Behind the scenes of James Bond star Sean Connery’s 50-year career

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Sean Connery, the first actor to portray James Bond on the big screen and one of the most popular movie stars of the last century, has died, BBC reports. He was 90.

Thomas Sean Connery was born in Edinburgh, Scotland, on Aug. 25, 1930. The son of a cleaning woman and a factory worker, Connery, who started going by his middle name in his youth, had a younger brother, Neil, who would also go on to be an actor. Before turning to acting, he worked as a milkman and then enlisted in the Royal Navy. He’d later receive a medical discharge because of a duodenal ulcer. Athletic in his youth, Connery started bodybuilding when he was 18 and even competed in the 1953 Mr. Universe competition.

It was during his bodybuilding days that a cash-strapped Connery started acting. His first role was in a London production of “South Pacific” in the early ‘50s. Initially cast as a chorus boy, he moved up to a full role as the production went on. Bitten by the acting bug, Connery kept working though success didn’t come easily. While he’d pick up more roles in theater, TV and, eventually, movies, he was still forced to work odd jobs to make ends meet for much of the decade, even working as a babysitter at one point.

It wasn’t until 1962 that he had his breakthrough when he was cast as James Bond in “Dr. No,” the first film adaptation of Ian Fleming’s beloved spy series. Although he was initially hesitant to commit to a franchise, the films would prove to be a massive success and make Connery an international sex symbol. He would go on to play the character six more times in “From Russia with Love” (1963), “Goldfinger” (1964), “Thunderball” (1965), “You Only Live Twice” (1967), “Diamonds Are Forever” (1971) and “Never Say Never Again” (1983). Though the character would be played by five other actors on the big screen, it’s the Scottish actor who is still most associated with the role.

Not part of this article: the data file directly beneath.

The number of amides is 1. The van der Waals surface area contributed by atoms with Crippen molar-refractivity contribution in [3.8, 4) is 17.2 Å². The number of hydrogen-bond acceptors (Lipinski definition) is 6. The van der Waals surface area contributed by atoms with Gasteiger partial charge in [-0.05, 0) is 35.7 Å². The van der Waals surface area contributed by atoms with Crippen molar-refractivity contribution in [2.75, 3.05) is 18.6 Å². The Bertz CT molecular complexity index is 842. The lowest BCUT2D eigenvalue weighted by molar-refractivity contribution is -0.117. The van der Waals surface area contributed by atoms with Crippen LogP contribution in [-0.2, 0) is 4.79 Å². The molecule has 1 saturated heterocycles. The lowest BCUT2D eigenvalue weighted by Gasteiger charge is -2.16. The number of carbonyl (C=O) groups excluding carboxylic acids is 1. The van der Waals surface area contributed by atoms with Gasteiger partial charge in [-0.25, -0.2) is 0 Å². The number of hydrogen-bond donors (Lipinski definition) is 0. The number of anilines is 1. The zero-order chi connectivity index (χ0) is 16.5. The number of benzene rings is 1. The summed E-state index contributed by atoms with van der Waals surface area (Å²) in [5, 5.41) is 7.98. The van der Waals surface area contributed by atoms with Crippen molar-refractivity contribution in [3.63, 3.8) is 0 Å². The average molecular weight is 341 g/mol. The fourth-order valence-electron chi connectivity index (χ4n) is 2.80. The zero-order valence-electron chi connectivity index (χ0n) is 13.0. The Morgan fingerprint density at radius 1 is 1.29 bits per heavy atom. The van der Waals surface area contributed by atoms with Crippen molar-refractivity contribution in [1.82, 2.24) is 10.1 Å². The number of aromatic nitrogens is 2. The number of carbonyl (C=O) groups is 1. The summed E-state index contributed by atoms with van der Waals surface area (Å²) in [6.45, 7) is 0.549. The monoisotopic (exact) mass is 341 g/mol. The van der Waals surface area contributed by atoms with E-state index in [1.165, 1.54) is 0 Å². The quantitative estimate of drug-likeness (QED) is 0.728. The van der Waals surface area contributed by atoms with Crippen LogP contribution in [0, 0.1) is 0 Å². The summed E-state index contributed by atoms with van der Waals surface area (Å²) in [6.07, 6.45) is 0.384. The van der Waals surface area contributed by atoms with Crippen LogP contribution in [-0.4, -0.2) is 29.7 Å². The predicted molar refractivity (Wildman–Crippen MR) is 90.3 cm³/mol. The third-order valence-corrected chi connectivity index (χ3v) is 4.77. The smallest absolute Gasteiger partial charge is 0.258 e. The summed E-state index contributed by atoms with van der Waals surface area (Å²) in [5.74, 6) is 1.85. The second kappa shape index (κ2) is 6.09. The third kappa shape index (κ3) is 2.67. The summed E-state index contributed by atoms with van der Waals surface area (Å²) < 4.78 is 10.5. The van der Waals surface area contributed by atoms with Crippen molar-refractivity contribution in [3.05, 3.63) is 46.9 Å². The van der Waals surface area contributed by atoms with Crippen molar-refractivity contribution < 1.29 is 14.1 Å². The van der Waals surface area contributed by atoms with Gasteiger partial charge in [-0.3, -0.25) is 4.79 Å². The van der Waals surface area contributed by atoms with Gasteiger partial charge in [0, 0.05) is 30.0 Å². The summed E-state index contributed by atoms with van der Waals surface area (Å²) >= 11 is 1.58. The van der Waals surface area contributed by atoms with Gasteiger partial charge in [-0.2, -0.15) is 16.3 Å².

As much of a success as the Bond films were, Connery soon grew tired of the role, once saying “I’d like to kill him.” He had no shortage of success when he left the franchise, though, starring in a number of the biggest films of the next three decades. Though he’d butt heads with his fellow actors, director and producers films like “Time Bandits” (1982), “The Untouchables” (1988), for which he won the Oscar for Best Supporting Actor, “Indiana Jones and the Last Crusade” (1989), “The Hunt for Red October” (1990) and “The Rock” (1996) made sure he became a film icon for more than just his time in a tux.

Despite a career that stretched over five decades, a series of late career flops, and turning down such successes as “The Matrix” and “The Lord of the Rings” trilogy, sped up the actor’s disillusionment with Hollywood, and in 2007, at the age of 77, he decided to retire from acting for good.

Right as his career was about to take off in 1962, Connery wed Australian actress Diane Cilento. They’d divorce 11 years later in 1973, but not before having a son, Jason, who’d go on to become an actor himself. Two years after his split with Cilento, Connery wed Moroccan-French painter Micheline Roquebrune, who he remained married to until his death.

A proud Scot — he had a tattoo that read “Scotland Forever” — Connery was a member of the Scottish National Party, which pushed for the country’s independence from the UK. His political beliefs are rumored to have stopped him from being knighted in 1997 and 1998, though Queen Elizabeth II would eventually bestow the honor upon him in 2000 in his native Edinburgh.

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